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Noise level rising as FCC action awaited on Ligado petitions

The arguments for and against revisiting the approval of the proposed Ligado 5G wireless network to ensure that it will not jam GPS reception and navigation became more pointed as the parties filed new documents in the case before the Federal Communications Commission.

Was the FCC’s April order approving the network—despite open questions about its potential to jam GPS navigation signals—“nothing short of baffling,” as Ligado’s critics claim? Or are its opponents from the aviation industry and other sectors reviving “debunked arguments” to undo the plan, as Ligado counters?

The high-profile case is unfolding against a backdrop of the FCC moving forward on speeding the rollout of 5G to support internet demand, GPS becoming ever more essential to individuals and organizations—as well as the cornerstone technology of the modernized air traffic system—and Ligado turning in some eye-popping numbers on the lobbying front.

Recent FCC submissions through early June reflected the positions being staked out as the parties waited to see whether the commission would address petitions to reverse the nod it gave to Ligado in an April 20 vote, or force opponents to seek a new venue—possibly in Congress, where it has faced a skeptical reception to date—to press their case.

Ligado's opponents are concerned that a wink went along with the FCC's nod to Ligado. In a consolidated rebuff of Ligado’s defense of its network, 10 aviation associations including AOPA challenged the credibility of Ligado’s aviation advisers and said they believed that the FCC accepted Ligado’s arguments about aviation safety despite those arguments being contradicted by “virtually the entire aviation industry.”

That action was "nothing short of baffling, and indicative of why the Order is arbitrary, capricious, and not supported by substantial evidence in the record,” they said.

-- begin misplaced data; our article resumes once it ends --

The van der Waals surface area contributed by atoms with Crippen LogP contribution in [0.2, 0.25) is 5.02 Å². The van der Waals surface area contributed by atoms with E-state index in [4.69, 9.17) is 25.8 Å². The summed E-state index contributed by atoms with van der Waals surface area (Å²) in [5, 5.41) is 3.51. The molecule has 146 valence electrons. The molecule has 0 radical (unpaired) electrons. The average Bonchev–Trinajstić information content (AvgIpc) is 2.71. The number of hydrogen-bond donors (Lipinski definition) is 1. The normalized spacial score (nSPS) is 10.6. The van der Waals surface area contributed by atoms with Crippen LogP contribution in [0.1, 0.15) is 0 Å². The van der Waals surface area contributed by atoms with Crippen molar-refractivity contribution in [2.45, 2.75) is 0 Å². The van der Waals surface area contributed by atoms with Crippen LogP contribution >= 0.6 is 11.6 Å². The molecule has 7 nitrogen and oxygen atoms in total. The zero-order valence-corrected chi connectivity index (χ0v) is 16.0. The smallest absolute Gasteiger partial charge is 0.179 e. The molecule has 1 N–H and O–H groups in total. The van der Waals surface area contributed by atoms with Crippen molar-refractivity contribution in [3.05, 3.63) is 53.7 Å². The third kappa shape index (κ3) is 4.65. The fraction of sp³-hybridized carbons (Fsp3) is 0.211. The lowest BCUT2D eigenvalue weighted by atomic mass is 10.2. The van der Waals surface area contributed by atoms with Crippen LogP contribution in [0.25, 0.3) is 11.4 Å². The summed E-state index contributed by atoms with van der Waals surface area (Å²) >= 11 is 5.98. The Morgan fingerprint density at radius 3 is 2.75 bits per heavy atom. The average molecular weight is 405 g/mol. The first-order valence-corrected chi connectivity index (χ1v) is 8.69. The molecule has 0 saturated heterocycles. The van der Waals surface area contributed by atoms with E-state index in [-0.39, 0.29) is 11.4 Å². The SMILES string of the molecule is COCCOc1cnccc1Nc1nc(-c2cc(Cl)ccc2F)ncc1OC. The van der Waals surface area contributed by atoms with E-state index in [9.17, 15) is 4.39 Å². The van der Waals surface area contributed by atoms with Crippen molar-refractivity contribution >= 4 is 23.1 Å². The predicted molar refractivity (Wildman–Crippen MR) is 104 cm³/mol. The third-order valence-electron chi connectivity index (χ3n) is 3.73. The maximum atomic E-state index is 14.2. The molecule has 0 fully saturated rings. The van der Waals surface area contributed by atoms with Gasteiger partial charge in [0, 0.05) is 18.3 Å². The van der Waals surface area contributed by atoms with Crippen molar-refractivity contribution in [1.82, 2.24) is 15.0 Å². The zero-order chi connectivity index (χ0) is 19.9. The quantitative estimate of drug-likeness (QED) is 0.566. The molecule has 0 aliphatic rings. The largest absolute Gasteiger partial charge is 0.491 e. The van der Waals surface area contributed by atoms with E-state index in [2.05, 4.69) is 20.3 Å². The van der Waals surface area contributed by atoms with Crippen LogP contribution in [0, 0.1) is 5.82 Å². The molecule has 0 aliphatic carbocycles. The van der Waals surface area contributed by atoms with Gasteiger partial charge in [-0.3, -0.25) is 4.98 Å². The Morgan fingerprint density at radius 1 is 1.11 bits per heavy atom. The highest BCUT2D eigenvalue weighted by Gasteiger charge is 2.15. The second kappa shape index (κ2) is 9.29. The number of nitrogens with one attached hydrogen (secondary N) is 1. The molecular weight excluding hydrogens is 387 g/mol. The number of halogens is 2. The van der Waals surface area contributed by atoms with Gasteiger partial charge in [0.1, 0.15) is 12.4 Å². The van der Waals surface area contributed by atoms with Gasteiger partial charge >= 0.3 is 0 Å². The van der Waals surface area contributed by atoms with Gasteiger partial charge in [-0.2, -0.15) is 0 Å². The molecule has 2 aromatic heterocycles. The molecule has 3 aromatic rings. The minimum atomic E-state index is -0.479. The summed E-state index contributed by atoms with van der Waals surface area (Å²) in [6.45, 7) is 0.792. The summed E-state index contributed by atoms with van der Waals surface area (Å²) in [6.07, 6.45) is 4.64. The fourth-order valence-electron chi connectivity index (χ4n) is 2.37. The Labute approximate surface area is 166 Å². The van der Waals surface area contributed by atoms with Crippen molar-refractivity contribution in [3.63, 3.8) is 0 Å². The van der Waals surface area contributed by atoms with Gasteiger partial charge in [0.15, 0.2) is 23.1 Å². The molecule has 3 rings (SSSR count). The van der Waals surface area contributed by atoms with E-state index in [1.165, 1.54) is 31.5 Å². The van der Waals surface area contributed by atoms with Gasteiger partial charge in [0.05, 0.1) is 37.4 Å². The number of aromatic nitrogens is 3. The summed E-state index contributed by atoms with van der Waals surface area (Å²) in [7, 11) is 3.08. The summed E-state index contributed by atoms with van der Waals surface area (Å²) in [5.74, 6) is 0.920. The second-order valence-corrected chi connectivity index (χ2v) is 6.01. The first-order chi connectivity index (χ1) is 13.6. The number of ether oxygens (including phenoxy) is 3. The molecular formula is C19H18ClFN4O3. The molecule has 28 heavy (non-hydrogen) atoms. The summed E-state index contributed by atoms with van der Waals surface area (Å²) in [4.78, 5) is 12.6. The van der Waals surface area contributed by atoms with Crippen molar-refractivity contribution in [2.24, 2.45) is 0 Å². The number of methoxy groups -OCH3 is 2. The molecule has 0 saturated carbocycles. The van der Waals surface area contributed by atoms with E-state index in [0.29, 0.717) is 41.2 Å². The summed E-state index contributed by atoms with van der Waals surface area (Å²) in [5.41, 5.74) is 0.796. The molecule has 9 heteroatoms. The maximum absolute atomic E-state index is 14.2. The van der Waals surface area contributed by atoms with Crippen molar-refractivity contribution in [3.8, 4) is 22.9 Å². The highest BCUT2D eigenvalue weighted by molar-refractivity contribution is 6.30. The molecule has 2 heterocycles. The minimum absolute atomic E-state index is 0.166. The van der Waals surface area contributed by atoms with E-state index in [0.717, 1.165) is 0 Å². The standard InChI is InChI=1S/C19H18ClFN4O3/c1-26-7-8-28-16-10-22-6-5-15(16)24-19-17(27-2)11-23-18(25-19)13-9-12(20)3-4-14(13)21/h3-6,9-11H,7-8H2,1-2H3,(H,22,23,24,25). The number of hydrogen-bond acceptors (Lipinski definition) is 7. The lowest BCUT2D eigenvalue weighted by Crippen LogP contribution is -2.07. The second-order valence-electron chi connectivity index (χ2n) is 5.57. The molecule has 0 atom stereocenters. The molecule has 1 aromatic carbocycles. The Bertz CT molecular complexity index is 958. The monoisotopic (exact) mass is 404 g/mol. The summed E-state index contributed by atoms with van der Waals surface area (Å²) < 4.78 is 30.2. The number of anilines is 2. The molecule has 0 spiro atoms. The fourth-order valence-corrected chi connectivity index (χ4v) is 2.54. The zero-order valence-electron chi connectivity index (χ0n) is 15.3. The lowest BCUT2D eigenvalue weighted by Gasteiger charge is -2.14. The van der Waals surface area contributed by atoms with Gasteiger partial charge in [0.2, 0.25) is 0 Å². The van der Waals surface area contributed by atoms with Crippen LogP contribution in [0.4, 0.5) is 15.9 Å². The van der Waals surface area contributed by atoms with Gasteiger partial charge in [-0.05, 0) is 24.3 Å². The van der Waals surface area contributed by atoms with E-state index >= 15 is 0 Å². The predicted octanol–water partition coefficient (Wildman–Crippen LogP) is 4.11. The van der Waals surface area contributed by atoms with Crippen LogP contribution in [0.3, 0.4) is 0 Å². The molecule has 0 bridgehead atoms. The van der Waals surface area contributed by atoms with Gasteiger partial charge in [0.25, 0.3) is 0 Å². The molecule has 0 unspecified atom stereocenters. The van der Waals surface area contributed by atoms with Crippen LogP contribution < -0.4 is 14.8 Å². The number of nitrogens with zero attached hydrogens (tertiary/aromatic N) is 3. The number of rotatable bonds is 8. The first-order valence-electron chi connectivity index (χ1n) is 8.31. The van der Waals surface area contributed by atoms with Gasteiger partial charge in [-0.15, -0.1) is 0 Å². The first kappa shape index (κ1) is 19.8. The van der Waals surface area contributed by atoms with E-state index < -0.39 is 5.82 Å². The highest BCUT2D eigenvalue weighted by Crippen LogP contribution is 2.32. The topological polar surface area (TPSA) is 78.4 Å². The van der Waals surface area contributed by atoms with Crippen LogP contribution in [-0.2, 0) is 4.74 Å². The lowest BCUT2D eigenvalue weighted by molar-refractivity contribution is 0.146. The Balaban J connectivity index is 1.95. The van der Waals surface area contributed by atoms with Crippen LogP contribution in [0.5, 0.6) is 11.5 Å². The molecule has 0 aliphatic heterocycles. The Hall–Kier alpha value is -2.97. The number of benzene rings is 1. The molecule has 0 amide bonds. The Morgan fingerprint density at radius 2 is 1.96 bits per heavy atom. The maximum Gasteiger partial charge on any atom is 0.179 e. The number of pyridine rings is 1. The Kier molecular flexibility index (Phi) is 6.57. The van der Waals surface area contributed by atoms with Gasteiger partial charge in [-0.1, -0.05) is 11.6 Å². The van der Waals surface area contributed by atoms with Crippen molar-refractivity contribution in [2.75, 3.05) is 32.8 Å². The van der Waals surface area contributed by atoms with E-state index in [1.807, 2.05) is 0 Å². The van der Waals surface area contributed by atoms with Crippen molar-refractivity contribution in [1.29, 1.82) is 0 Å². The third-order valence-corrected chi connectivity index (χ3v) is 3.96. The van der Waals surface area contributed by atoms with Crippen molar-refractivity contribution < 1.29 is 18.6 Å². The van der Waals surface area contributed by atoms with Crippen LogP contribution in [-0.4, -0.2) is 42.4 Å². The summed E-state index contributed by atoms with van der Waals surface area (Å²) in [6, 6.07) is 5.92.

Positions taken by Ligado “and its hired allies” against the petitions “frequently evade responding directly to the arguments of Joint Petitioners and repeatedly mischaracterize the Petition, the FAA’s analysis, the record, and even the Order,” the aviation groups said.

The FCC’s approval order was inadequate “to address the harmful interference that Ligado’s planned deployments will cause GPS receivers and satellite communications (“SATCOM”) terminals,” they added.

Ligado, the successor entity to LightSquared—the venture backed by special-situations investor Philip Falcone that went bankrupt in 2012 while pressing the project—responded to its critics June 2, and posted on its website a sharply worded news release that sought to nudge the FCC to move on and close the case.

Newly infused with $100 million it has raised “to operationalize Ligado’s vision,” according to a May 28 announcement, the company dismissed as old news the technical concerns noted by the National Telecommunications and Information Administration and others, accusing them of “still seeking to relitigate the same thoroughly debunked arguments, and—incredibly—paint the agency’s years-long review as a rush job.”

“They present no new data or analyses and provide no legitimate basis for reconsideration. The FCC should deny these petitions and affirm its decision to advance next-generation networks vital to America’s essential industries and workers. We hope such a decision puts an end to desperate efforts to undercut the FCC’s reasoned and properly executed Order,” Ligado said.

Ligado has insisted throughout the proceedings that “strict conditions” the FCC included in its approval order provided assurance that the network’s L-band transmissions would not overwhelm GPS signals of lower power on adjacent frequencies.

But the aviation groups have maintained that the FCC misconstrued the studies underlying the commission's decision that the protection of certified GPS receivers can be addressed by its license conditions, and produced a pro-Ligado decision that must be corrected on reconsideration.

Dan Namowitz
Dan Namowitz
Dan Namowitz has been writing for AOPA in a variety of capacities since 1991. He has been a flight instructor since 1990 and is a 35-year AOPA member.
Topics: Advocacy, NextGen, Technology

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